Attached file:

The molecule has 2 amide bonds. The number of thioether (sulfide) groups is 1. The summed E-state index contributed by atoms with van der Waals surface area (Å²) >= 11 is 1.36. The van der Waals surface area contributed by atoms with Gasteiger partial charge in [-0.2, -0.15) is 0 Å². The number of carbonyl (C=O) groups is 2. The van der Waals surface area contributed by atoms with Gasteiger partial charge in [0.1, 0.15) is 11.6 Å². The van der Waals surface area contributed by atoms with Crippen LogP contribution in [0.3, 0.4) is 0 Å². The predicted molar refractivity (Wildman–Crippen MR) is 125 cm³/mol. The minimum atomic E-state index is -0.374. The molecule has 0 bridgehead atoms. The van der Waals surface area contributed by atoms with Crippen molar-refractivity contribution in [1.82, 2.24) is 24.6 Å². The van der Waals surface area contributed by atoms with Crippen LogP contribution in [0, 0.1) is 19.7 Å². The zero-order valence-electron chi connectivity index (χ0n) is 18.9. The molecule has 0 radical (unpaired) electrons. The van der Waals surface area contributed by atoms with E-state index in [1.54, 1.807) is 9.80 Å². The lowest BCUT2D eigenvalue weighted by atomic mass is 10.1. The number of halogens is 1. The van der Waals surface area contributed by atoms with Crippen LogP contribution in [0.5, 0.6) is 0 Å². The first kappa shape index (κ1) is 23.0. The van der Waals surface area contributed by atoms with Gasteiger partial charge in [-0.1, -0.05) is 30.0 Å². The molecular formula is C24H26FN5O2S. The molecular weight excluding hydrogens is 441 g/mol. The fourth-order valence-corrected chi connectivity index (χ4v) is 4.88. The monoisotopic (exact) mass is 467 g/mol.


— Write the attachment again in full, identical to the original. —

The molecule has 2 amide bonds. The number of thioether (sulfide) groups is 1. The summed E-state index contributed by atoms with van der Waals surface area (Å²) >= 11 is 1.36. The van der Waals surface area contributed by atoms with Gasteiger partial charge in [-0.2, -0.15) is 0 Å². The number of carbonyl (C=O) groups is 2. The van der Waals surface area contributed by atoms with Gasteiger partial charge in [0.1, 0.15) is 11.6 Å². The van der Waals surface area contributed by atoms with Crippen LogP contribution in [0.3, 0.4) is 0 Å². The predicted molar refractivity (Wildman–Crippen MR) is 125 cm³/mol. The minimum atomic E-state index is -0.374. The molecule has 0 bridgehead atoms. The van der Waals surface area contributed by atoms with Crippen molar-refractivity contribution in [1.82, 2.24) is 24.6 Å². The van der Waals surface area contributed by atoms with Crippen LogP contribution in [0, 0.1) is 19.7 Å². The zero-order valence-electron chi connectivity index (χ0n) is 18.9. The molecule has 0 radical (unpaired) electrons. The van der Waals surface area contributed by atoms with E-state index in [1.54, 1.807) is 9.80 Å². The lowest BCUT2D eigenvalue weighted by atomic mass is 10.1. The number of halogens is 1. The van der Waals surface area contributed by atoms with Crippen LogP contribution in [0.5, 0.6) is 0 Å². The first kappa shape index (κ1) is 23.0. The van der Waals surface area contributed by atoms with Gasteiger partial charge in [-0.1, -0.05) is 30.0 Å². The molecular formula is C24H26FN5O2S. The molecular weight excluding hydrogens is 441 g/mol. The fourth-order valence-corrected chi connectivity index (χ4v) is 4.88. The monoisotopic (exact) mass is 467 g/mol.